Holy Trinity Church, Coventry.

After a cup of coffee and a slice of carrot cake we set forth for a look round the indoor market. It was in a wonderful circular 60's building cars parked on the roof and was revolutionary at the time. Unfortunately there weren't too many stalls open on the day.  We also continued our trawl of any charity shops that we come across looking for a book of crocheting patterns and a butter dish! We then headed to the Herbert Museum and Art Gallery, and yes this was also donated to the city by Sir Albert Herbert. He donated money to have one built before WWII but was not built prior to the conflict. Afterwards he doubled his offering to have one built. Sadly he died prior to its completion. It is right next door to the cathedrals and Town hall etc. It is a lovely area with the Unviersity Campus just opposite the new Cathedral.

The old and new Cathedrals.

On the way back to the basin we topped up with items from Sainsbury's and where back in time to put our feet up with a cup of tea after our trip round Coventry.

Wednesday, 24 April 2013

Sent to Coventry!

The heating goes on at 0630 and after a few minutes I get up and make the tea and feed Macy. I did the same this morning except that when I got up it was 0745! Where did that hour disappear to? As you can see we are sleeping very well. We finally got going after 1000 and pottered along down the end bit of the Coventry Canal. The towpath side was clean and tidy enough but the offside was a bit of a mess with rubbish. There seemed to be many shopping outlets built on derelict land and this made us think that the centre would be laid waste.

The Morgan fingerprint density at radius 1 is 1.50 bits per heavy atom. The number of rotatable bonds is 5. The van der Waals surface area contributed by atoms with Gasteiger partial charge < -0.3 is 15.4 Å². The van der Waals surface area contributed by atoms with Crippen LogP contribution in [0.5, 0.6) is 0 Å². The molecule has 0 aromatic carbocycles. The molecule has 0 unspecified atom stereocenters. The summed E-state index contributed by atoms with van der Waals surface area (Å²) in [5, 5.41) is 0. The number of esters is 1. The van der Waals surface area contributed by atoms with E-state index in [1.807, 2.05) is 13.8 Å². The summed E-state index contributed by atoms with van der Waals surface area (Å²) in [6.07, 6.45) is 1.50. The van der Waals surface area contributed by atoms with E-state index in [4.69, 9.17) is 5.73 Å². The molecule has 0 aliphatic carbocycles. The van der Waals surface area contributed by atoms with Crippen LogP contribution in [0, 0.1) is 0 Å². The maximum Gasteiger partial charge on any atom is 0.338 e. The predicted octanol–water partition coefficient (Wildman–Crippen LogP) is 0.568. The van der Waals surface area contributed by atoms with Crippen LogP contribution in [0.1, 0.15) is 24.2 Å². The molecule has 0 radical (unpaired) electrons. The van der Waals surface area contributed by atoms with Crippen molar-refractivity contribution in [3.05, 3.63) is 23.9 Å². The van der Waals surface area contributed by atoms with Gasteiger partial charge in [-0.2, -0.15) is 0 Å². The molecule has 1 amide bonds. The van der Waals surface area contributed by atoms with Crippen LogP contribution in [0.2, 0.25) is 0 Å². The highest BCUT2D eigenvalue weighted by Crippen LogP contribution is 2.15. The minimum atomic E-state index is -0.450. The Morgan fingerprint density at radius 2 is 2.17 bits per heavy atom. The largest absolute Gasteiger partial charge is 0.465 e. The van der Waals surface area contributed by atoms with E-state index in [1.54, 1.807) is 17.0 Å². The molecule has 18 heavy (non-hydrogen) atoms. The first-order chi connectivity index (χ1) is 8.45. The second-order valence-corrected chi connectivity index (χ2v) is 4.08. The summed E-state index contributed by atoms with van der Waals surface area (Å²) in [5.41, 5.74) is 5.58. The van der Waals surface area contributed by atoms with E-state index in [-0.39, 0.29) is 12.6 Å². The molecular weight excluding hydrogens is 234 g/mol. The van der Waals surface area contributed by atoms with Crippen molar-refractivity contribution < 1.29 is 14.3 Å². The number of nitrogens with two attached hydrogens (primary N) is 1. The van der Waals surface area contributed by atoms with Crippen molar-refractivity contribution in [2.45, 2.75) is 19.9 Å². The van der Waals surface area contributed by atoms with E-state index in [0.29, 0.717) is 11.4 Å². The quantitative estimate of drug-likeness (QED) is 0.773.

Macy on the roof!

Macy has been scared to come out when the engine is running so today I got her out and made her stay out so that she got used to it a bit more. She found a nice spot under the solar panels to watch the world go by. The site of the Courtald's factory that produced the first man made fibre in the world has been laid waste, on both sides of the canal and the ordnance factory was also leveled and just bare waiting for something to happen. One factory that was still there was the Cash's Hundred's. These three storey terraced houses were built with the top floor for each family's loom. They were all driven by belt from a steam engine. However there were never 100 house, only 48 and there are 37 remaining.

Cash's Hundred's terrace.

There was very little traffic and a few moored boats. Towards the end there was signs of a bit of redevelopment, but nothing on the scale of Manchester, Birmingham or Leeds. The basin has got lovely old covered warehouse on one side and new shops on the other, half of which are closed. The basin is a 'Y' shape and there were two other boats there. In the base of the 'Y' is a statue of James Brindley (1716 to 1772). He was the main canal pioneer and he had the vision to unite the Thames, Severn Trent and Mersey by a crossroads of canals.

James Brindley watching over 'Holderness'.